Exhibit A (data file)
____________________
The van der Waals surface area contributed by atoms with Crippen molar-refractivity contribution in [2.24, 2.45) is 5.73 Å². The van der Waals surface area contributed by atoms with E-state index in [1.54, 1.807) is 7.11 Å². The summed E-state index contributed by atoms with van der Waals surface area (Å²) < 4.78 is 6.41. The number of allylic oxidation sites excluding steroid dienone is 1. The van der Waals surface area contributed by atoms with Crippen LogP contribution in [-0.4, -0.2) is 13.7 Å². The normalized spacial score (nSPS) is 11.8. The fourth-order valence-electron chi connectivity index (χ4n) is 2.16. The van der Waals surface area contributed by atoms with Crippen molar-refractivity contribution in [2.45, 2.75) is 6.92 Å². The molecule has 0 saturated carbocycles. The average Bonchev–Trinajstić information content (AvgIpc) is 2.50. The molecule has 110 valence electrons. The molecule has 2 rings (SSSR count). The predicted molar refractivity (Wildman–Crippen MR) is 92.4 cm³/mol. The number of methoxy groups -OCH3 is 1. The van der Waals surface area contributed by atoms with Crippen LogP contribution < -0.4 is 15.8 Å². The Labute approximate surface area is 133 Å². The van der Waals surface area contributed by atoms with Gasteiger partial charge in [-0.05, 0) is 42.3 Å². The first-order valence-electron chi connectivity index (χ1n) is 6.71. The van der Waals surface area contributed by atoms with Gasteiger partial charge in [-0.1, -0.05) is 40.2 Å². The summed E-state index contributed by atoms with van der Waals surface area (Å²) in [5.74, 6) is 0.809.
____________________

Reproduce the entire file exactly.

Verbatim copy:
The van der Waals surface area contributed by atoms with Crippen molar-refractivity contribution in [2.24, 2.45) is 5.73 Å². The van der Waals surface area contributed by atoms with E-state index in [1.54, 1.807) is 7.11 Å². The summed E-state index contributed by atoms with van der Waals surface area (Å²) < 4.78 is 6.41. The number of allylic oxidation sites excluding steroid dienone is 1. The van der Waals surface area contributed by atoms with Crippen LogP contribution in [-0.4, -0.2) is 13.7 Å². The normalized spacial score (nSPS) is 11.8. The fourth-order valence-electron chi connectivity index (χ4n) is 2.16. The van der Waals surface area contributed by atoms with Crippen molar-refractivity contribution in [2.45, 2.75) is 6.92 Å². The molecule has 0 saturated carbocycles. The average Bonchev–Trinajstić information content (AvgIpc) is 2.50. The molecule has 110 valence electrons. The molecule has 2 rings (SSSR count). The predicted molar refractivity (Wildman–Crippen MR) is 92.4 cm³/mol. The number of methoxy groups -OCH3 is 1. The van der Waals surface area contributed by atoms with Crippen LogP contribution < -0.4 is 15.8 Å². The Labute approximate surface area is 133 Å². The van der Waals surface area contributed by atoms with Gasteiger partial charge in [-0.05, 0) is 42.3 Å². The first-order valence-electron chi connectivity index (χ1n) is 6.71. The van der Waals surface area contributed by atoms with Gasteiger partial charge in [-0.1, -0.05) is 40.2 Å². The summed E-state index contributed by atoms with van der Waals surface area (Å²) in [5.74, 6) is 0.809.